I’ve worked a full-time job; written some blogs; traveled to Washington D.C., Miami, and Walt Disneyworld; attended countless meetings and presentations; watched what seems like a thousand athletic events between school and my Evil Spawn; and had an endless supply of snot-nosed 3rd graders visit my home.

I also started a very special relationship with Buddy the Dog (again, don’t judge us) which has nothing to do with the point I’m attempting to make.

And I look forward to 2010, I am struck with one thought.

How have I escaped the Swine Flu?

Wasn’t I supposed to be sick by now?  The government and the media was obsessed with me getting the flu during the first 11 months of the year.  They wanted me to get a shot.  They trained me to cough into my arm instead of my hands.

They told me to close school if students were sick.

What happened?

Oh yeah, Tiger Woods went for a drive in the middle of the night.

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Change is Sneaking Up on Us.


Embracing change is a gift.

As educators, we don’t seem to have this gift.

That’s the bad news.Do Educators Really Believe?

The good news is if you are an elementary teacher you are now a proud owner of at least 17 new coffee cups with apples on them (Merry Christmas everybody!!!).

And a variety of lotions.  But that is a whole different blog.

I think the world of education is about to change in a very big way.  It is also very likely that I have no idea what I’m talking about.

But I have a blog that constantly needs content, so here’s my theory.

Change is happening right under our noses and most educators don’t even see it coming. 

The bad economy, advances in technology, and higher expectations for administrators and teachers leads me to believe that we are all headed in a new direction.

Some of this is related to finances and some is just the general public believing that schools can and have to do better jobs.

And who better to lead us in this quest of excellence?  The federal government.

Sigh.

I just got a migraine.

Or punched in the throat.

Which is bad.  But it’s better than the Swine Flu that was going to get me earlier in the semester (will we ever hear about the dreaded pig flu again???).

What I do know is it’s a bad time to have a career with tenure, especially when the rest of the country is struggling to keep their jobs.

As educators, I don’t think we have a good grasp on how the rest of society perceives us.

Our only hope is people will continue to hate bankers and won’t turn on educators (so keep up the bad work, Wall Street!!)

The old rules about education and educators are about to be tossed out the window (but again, what do I know other than this blog needs content like Buddy needs dog food… and a back rub).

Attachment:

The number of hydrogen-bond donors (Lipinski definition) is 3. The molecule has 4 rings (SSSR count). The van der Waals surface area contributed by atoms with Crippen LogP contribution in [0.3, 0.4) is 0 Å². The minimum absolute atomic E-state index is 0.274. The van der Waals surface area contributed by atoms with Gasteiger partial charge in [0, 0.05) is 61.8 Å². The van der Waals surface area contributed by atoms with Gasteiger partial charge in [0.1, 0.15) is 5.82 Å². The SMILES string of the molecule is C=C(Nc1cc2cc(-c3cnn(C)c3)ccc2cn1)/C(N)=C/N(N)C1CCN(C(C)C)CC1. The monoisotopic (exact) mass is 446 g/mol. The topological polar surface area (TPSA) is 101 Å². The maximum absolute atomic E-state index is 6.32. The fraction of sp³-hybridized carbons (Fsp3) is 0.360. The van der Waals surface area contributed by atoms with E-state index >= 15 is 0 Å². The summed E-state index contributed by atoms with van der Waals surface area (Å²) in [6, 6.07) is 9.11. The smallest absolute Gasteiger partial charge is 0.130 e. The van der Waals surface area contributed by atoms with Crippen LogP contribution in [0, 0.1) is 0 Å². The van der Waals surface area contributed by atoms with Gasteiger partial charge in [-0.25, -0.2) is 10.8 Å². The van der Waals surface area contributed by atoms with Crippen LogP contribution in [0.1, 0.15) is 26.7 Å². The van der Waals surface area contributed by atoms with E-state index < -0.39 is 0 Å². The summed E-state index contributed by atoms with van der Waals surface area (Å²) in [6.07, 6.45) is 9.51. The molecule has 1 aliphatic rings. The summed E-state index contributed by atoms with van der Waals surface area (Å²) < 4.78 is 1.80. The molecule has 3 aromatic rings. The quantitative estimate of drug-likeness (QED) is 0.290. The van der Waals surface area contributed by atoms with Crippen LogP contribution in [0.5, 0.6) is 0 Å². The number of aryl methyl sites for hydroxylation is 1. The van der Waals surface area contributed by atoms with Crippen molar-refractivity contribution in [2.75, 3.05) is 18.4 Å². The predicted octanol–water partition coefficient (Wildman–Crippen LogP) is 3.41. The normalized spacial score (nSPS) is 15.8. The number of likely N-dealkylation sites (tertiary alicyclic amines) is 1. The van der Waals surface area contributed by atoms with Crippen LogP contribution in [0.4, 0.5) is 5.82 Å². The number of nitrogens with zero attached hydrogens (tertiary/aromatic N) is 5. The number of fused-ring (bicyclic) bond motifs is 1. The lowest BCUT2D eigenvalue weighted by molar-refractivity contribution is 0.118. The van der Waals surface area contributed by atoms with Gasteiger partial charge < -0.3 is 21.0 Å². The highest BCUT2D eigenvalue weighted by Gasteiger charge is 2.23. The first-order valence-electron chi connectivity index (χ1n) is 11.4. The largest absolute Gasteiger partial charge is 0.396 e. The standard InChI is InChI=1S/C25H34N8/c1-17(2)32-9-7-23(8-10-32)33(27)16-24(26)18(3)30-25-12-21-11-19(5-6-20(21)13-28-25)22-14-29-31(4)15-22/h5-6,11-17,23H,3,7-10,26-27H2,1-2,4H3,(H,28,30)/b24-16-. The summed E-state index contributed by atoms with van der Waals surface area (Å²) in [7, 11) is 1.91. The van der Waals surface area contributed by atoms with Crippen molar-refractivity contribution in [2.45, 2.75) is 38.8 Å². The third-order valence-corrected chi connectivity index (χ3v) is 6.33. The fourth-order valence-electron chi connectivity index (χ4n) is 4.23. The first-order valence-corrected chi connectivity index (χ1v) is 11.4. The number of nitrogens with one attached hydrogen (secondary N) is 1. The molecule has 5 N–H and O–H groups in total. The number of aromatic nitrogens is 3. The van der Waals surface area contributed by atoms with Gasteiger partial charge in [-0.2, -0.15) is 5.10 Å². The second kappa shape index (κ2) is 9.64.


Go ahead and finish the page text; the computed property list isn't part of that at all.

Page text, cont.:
State governments are in fiscal trouble and they are going to be forced to make difficult decisions.  Many of these will involve K-12 Education.

I’ve also noticed the Obama Administration has a pattern of doing things in a very big way.

Health care is the latest example (am I the only one who gets the feeling our premiums are about to skyrocket and no doctor will ever schedule another appointment to see us…).

It can only be a matter of time before the good people in the White House tackle schools.  And testing.  And teachers.  And administrators.  And tenure.  And evaluations.

Only time will tell if this new path is a productive one.

Change is often discussed at school, but almost never embraced.

My assumption is this time will be no different.

Except this time I don’t think we will be able to ride the changes out.

I think they may be big.  And I think they may be uncomfortable.  And I think they will be permanent.

Don’t get me wrong, I’m not saying this is all bad.

I am just saying we probably should have paid more attention when President Obama ran under the slogan of “Change.”

Because I don’t think educators necessarily thought he was talking about us.

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The Best Job in Education?


It’s time we get to the bottom of this age-old question that has been hashed and rehashed in teachers’ lounges for the last 100 years (or it’s just something I think about… hard to tell).

Who has the best job in education?The Mystery of the Best Job in Education.

I’m talking about K-12 education, so college professors who “work” 3 hours a day twice a week don’t count (let the emails begin… please include “Don’t Forget We Have Office Hours” in the subject line… ).  I can almost hear my readership on college campuses plummeting.

Who has the best job is a very difficult question.

An easier question is who has the worst job.  I could get to the bottom of this in a matter of minutes (by minutes I mean seconds).

I can ask anyone who works for a school who has the worst job, and they will all say the same thing. 

“I do.”  

Everyone thinks their job is the most difficult and demanding in education.  And the world.  And universe.  And whatever is bigger than the universe.

Since this question is easily answered, we can focus on who has the best job.